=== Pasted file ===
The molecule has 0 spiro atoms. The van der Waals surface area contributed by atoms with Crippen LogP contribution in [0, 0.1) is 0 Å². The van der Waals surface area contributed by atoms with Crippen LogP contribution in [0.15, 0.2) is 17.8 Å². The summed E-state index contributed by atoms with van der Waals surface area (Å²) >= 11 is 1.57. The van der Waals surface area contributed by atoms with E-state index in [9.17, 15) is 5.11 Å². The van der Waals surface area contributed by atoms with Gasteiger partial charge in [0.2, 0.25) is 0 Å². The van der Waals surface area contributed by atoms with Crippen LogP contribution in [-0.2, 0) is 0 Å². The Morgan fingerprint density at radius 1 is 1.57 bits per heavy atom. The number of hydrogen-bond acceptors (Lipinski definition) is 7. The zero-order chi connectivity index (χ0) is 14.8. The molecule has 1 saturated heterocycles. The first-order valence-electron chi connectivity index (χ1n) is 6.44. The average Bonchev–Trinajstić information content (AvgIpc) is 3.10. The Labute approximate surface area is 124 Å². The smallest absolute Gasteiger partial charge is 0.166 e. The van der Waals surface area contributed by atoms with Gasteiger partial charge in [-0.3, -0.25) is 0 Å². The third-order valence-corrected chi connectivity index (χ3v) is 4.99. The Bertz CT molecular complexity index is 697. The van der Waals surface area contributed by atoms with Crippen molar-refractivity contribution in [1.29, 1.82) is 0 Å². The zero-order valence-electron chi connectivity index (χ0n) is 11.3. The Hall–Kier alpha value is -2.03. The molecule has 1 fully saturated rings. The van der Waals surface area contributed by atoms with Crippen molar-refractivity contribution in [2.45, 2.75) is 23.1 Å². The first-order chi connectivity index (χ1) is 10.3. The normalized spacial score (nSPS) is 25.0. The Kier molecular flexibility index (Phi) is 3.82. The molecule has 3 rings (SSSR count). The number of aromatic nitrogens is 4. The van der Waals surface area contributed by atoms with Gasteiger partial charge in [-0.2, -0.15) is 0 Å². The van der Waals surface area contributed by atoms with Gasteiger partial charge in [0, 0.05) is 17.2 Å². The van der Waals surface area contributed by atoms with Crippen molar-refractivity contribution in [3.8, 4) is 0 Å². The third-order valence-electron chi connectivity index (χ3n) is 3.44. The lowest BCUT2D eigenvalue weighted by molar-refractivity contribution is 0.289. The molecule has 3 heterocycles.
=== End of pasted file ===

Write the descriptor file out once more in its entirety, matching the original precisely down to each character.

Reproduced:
The molecule has 0 spiro atoms. The van der Waals surface area contributed by atoms with Crippen LogP contribution in [0, 0.1) is 0 Å². The van der Waals surface area contributed by atoms with Crippen LogP contribution in [0.15, 0.2) is 17.8 Å². The summed E-state index contributed by atoms with van der Waals surface area (Å²) >= 11 is 1.57. The van der Waals surface area contributed by atoms with E-state index in [9.17, 15) is 5.11 Å². The van der Waals surface area contributed by atoms with Gasteiger partial charge in [0.2, 0.25) is 0 Å². The van der Waals surface area contributed by atoms with Crippen LogP contribution in [-0.2, 0) is 0 Å². The Morgan fingerprint density at radius 1 is 1.57 bits per heavy atom. The number of hydrogen-bond acceptors (Lipinski definition) is 7. The zero-order chi connectivity index (χ0) is 14.8. The molecule has 1 saturated heterocycles. The first-order valence-electron chi connectivity index (χ1n) is 6.44. The average Bonchev–Trinajstić information content (AvgIpc) is 3.10. The Labute approximate surface area is 124 Å². The smallest absolute Gasteiger partial charge is 0.166 e. The van der Waals surface area contributed by atoms with Gasteiger partial charge in [-0.3, -0.25) is 0 Å². The third-order valence-corrected chi connectivity index (χ3v) is 4.99. The Bertz CT molecular complexity index is 697. The van der Waals surface area contributed by atoms with Crippen molar-refractivity contribution in [1.29, 1.82) is 0 Å². The zero-order valence-electron chi connectivity index (χ0n) is 11.3. The Hall–Kier alpha value is -2.03. The molecule has 1 fully saturated rings. The van der Waals surface area contributed by atoms with Crippen molar-refractivity contribution in [2.45, 2.75) is 23.1 Å². The first-order chi connectivity index (χ1) is 10.3. The normalized spacial score (nSPS) is 25.0. The Kier molecular flexibility index (Phi) is 3.82. The molecule has 3 rings (SSSR count). The number of aromatic nitrogens is 4. The van der Waals surface area contributed by atoms with Gasteiger partial charge in [-0.2, -0.15) is 0 Å². The van der Waals surface area contributed by atoms with Gasteiger partial charge in [0, 0.05) is 17.2 Å². The van der Waals surface area contributed by atoms with Crippen molar-refractivity contribution in [3.8, 4) is 0 Å². The third-order valence-electron chi connectivity index (χ3n) is 3.44. The lowest BCUT2D eigenvalue weighted by molar-refractivity contribution is 0.289. The molecule has 3 heterocycles.